A way around this is to record and keep dated copies of your file drawings, plans and photographs. This will then go some way to prove you are the owner and that the Work does not belong to those trying to steal your work!

Copyright can be mind-boggling and legal advice often needs to be tailored on a case by case basis. If you’ve hit a copyright wall and don’t know where to turn, contact FTL via the contact me page.

Until next time…

Louis Vuitton’s “Damier” in the Dog-House

Louis Vuitton has lost its Trade Mark protection for the famous chequered pattern, the Damier.

In addition to its “LV” monogram, the French fashion giant Louis Vuitton has been using the brown and beige check – known as the Damier Ebene – since 1888. It successfully registered a European-wide Community Trade Mark (“CTM”) in 1998, and for the cream and grey Damier Azur ten years later. However, Nanu Nana, an online gift item supplier, filed a legal claim to remove protection for these patterns in 2009.

The Damier Azur and Damier Ebene, side by side

The Damier Azur and Damier Ebene, side by side

Nanu Nana argued that Louis Vuitton could not legally protect the Damier pattern because it was:

  • descriptive;
  • devoid of distinctive character;
  • an established practice of trade; and
  • consisted exclusively of a shape giving substantial value to the goods themselves.

If a Trade Mark is found to be any of the above, it will be refused protection under the Community Trade Mark Regulations (Article 7). In eight of the 27 European Union countries, Louis Vuitton could not prove it had acquired distinctive use of the Damiers. In other words, it could not prove that the Damier was distinctive enough for people to automatically associate it with its origin, being the Louis Vuitton official brand. The Courts therefore cancelled the Trade Mark protection of both the Ebene and Azur Damiers.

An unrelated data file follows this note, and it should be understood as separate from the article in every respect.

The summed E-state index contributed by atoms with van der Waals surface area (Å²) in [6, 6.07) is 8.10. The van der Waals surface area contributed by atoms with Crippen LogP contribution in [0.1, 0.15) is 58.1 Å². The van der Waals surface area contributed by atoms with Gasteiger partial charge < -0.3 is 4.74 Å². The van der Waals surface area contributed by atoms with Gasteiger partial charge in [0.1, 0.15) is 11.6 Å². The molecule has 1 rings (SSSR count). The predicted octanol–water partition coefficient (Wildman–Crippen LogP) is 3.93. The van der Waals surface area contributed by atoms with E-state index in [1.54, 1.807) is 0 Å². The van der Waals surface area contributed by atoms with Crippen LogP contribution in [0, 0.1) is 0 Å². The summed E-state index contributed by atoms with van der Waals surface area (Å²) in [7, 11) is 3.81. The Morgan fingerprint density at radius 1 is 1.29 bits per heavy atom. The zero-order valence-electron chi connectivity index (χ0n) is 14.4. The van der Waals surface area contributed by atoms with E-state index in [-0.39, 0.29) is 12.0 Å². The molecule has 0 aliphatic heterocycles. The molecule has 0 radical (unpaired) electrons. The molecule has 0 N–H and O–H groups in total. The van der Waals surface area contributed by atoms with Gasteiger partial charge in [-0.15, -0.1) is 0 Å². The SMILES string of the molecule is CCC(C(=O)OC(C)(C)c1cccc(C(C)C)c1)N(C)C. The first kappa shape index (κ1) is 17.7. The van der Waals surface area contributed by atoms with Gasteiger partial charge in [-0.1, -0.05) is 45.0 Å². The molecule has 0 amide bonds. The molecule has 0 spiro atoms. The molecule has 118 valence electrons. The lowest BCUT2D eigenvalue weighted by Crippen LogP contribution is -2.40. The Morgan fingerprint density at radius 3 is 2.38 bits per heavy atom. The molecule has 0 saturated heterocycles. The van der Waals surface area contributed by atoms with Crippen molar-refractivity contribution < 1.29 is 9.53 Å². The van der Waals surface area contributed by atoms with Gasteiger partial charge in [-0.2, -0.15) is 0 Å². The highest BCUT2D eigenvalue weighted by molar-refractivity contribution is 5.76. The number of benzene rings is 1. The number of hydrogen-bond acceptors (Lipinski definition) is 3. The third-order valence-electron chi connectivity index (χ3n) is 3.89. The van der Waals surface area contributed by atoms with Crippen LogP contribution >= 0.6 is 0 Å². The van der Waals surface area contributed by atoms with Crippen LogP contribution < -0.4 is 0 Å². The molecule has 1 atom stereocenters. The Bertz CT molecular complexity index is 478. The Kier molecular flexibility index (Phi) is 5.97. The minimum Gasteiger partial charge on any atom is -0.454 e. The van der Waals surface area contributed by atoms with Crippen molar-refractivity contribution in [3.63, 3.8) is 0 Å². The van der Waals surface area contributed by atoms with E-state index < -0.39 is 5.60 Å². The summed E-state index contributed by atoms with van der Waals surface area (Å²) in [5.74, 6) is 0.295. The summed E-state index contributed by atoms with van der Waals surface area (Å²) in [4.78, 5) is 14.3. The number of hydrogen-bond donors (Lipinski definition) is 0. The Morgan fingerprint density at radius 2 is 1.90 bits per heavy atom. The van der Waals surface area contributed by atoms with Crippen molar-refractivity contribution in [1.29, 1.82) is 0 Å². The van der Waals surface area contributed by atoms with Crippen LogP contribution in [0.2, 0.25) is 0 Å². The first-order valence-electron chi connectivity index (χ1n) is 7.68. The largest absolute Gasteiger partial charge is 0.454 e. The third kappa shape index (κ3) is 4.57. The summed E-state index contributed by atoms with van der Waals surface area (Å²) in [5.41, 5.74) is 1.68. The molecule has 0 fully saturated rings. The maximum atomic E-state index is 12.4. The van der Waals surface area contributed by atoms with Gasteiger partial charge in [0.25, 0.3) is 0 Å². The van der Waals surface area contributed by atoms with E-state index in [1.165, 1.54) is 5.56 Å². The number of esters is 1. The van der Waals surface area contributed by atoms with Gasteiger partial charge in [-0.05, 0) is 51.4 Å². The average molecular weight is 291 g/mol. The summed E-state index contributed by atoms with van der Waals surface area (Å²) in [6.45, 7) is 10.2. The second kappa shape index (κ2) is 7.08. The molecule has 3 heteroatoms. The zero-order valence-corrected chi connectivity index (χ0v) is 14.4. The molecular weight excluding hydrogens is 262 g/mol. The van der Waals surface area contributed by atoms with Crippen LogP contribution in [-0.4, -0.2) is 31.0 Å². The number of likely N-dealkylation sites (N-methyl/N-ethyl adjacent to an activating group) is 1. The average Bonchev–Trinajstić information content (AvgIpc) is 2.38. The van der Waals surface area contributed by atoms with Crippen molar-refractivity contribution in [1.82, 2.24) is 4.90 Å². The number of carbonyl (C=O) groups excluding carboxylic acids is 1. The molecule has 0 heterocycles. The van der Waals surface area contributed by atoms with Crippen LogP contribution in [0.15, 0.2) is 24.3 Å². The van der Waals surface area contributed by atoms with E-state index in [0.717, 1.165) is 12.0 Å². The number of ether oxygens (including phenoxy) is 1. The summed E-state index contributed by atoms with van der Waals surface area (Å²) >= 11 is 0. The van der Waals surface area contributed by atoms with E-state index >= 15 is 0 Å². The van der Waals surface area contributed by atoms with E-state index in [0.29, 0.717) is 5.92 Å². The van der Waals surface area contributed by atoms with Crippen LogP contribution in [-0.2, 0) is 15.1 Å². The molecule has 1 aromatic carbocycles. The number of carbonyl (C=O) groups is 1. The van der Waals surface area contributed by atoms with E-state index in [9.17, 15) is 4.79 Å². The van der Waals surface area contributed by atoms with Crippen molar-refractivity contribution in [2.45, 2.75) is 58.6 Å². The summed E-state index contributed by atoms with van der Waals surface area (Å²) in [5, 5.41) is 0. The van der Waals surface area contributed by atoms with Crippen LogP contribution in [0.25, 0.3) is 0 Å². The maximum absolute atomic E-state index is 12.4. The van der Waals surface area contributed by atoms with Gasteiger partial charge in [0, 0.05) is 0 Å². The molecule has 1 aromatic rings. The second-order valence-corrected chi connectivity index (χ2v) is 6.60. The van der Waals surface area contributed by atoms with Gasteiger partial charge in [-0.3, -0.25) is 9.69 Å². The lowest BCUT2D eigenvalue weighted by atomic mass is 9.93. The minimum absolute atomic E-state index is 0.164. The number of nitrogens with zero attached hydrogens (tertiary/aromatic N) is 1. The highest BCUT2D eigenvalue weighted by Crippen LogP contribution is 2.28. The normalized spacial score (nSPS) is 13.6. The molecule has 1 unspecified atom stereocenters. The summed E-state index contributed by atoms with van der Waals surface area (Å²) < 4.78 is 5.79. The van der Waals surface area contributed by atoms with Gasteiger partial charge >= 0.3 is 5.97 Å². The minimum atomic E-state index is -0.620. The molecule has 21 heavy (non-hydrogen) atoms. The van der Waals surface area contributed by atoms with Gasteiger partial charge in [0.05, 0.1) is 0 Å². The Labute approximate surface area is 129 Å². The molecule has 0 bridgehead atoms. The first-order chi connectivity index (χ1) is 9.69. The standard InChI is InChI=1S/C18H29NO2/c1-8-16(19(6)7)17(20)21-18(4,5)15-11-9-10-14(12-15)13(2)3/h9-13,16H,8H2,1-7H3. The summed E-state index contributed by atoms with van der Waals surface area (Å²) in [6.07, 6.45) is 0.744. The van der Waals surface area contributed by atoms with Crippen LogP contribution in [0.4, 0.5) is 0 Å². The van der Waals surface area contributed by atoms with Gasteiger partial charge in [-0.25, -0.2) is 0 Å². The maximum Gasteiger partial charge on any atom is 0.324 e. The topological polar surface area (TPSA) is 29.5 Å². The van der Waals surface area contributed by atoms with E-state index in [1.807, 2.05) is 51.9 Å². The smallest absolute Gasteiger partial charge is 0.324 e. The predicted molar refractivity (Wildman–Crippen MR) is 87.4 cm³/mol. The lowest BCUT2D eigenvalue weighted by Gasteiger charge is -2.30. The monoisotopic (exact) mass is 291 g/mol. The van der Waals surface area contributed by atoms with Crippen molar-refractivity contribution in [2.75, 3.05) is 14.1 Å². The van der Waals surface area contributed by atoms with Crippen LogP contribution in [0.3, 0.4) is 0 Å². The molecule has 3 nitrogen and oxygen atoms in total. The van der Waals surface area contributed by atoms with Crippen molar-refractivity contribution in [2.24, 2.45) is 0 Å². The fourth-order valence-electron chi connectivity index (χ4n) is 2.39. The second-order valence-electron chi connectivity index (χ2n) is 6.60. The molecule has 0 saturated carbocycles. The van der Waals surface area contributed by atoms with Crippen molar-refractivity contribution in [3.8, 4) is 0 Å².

After a few rounds of appeal by Louis Vuitton, it all boiled down to the decision of the General Court. The decision was handed down in April 2015 and said:

  • The marks lack inherent distinctive character. They are too basic, too common and have a long-standing link with leather goods for which they were registered.
  • The evidence provided by Louis Vuitton did not prove distinctive character throughout the European Union (in all 27 countries).
  • Photos of celebrities holding Louis Vuitton merchandise did not prove the brand had acquired a special or well-known distinctiveness through use.
Just because celebrities - like supermodel Miranda Kerr - use a particular product, doesn't mean that the design can be protected under law!

Just because celebrities – like supermodel Miranda Kerr – use a particular product, doesn’t mean that the design can be protected under law!

Without a protected Damier, Louis Vuitton will now have a harder time going after counterfeit products.

What could the brand have done differently?

Louis Vuitton’s crux has been lack evidence. Had the brand provided sufficient proof, showing acquired distinctiveness of the Damiers in every EU country, perhaps the Damiers would still be protected. Louis Vuitton now has the opportunity to appeal to the Court of Justice for the EU, which is a route the luxury designer brand will likely take to protect the patterns. Let’s watch this space!

What does this case teach us?

  • A mark must be distinctive throughout each and every one of the EU countries in order to be granted an EU-wide protection.
  • Even marks that have been used for over a century can be vulnerable to invalidity claims. The key to protection, as always, is evidence. If sales, PR and marketing data is maintained for all EU territories, distinctiveness and use are easier to prove.
  • Trade Mark erosion is when a trade marked name or pattern becomes generic (think “Hoover” or “Kleenex”). You can help prevent this with savvy marketing, to include identifying and adding a durable distinctive element to the core design. This will help to withstand opposition or cancellation proceedings from competitors.
  • Where a Trade Mark constitutes a valuable asset, businesses should always have a strategic approach to registering multiple marks in their core markets.